Post by Jessica Hunt
Breeze Red-Sky consistently walks into the Amicus office with an ease and, yet, a quiet determination not seen much. Underneath that demeanor lies a person on a unique journey of trying to rediscover his roots and the value of simplicity.
When Breeze was starting his final year in high school, he began dealing marijuana and soon became careless. The dealing drew him into more serious and violent crime, and in September of 1989, Breeze was convicted of burglary and second-degree murder with intent.
Breeze was determined to push himself forward despite his 22-year incarceration at Minnesota Correctional Facility – Oak Park Heights. A guard encouraged him to start reading and that helped Breeze start on a path to learn more and take advantage of the college courses that were available to him while he was there.
Breeze also began steady work on his release plan and took specific classes in computer programs that helped.
He learned many things through his preparation, including the resolve to make a living despite reentering into a society that is not always open to individuals with a criminal history.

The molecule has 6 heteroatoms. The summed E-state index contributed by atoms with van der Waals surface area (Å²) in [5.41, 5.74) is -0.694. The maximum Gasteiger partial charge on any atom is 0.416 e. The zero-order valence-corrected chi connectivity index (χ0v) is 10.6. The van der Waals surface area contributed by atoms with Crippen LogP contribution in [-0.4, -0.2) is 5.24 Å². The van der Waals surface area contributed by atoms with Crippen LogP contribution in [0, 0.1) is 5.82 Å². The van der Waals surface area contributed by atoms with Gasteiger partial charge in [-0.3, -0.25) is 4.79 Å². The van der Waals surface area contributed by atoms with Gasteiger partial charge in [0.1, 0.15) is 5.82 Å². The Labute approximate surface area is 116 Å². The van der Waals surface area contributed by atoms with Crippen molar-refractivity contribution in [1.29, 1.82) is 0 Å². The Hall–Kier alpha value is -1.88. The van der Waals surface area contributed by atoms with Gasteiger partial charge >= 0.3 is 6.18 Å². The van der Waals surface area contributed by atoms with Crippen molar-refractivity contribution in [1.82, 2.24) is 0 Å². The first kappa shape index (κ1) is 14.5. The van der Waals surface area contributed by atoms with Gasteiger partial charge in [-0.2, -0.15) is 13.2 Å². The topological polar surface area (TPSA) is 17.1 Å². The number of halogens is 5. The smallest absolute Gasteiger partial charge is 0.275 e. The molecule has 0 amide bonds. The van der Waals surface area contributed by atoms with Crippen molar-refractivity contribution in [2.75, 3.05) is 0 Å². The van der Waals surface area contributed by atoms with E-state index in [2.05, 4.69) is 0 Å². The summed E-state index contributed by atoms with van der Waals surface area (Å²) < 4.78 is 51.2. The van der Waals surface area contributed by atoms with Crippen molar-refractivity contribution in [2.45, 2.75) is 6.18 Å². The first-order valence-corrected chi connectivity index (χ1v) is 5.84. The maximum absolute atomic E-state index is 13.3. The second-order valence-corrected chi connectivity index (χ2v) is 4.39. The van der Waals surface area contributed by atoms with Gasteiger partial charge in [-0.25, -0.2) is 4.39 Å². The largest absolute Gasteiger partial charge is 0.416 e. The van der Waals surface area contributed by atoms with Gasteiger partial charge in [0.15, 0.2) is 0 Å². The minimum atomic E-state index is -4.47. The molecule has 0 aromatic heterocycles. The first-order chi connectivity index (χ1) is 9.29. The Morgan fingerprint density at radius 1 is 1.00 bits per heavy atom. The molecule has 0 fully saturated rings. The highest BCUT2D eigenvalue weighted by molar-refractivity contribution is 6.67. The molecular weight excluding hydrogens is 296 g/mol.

“With the conviction, don’t get discouraged, keep your head up,” he said about the numerous times prospective employers will say no to a job-seeking ex-offender.
“One of them is going to be yes. Remember you have to take stepping stones.”
Breeze first heard about Amicus at Oak Park Heights as Amicus volunteers were working there with other inmates. The facility’s transitions staff also recommended he look into the agency, as he was preparing for release.
He describes his first visit to Amicus as nice and comforting. “You always get that welcome back feeling…You always feel it when you walk in the door.”
The reassuring environment is what attracts Breeze to the office multiple times a week and it provides him a safe place to job search and make necessary calls.
With ambitions to develop his own business, Breeze also decided to take advantage of the Heads Up Strategies class taught by Amicus facilitators Julie Jefferson and James Cannon.
“Being in there with other people like yourself gives you a sense of confidence that you can do this,” he said.
To help move beyond his past mistakes, Breeze intentionally surrounds himself with people who encourage him.
“I just don’t want to go back…I wasted too much of my time in there (prison),” he said. “You just have to keep a good attitude about it.”
Patience has become more important for Breeze as he is trying to withstand the urgency of daily life. Now, Breeze said that he is working to slow down a bit and appreciate simpler things.
Breeze admits that personal change is not easy. He is currently trying to confront the challenges of living at a halfway house and having a lack of support.
Still, he knows the strides he is taking will be worth it and says, “if you are bound and determined, it is going to come,” Breeze said. “There are going to be bumps in the road… dust yourself off, pick yourself up and keep going.”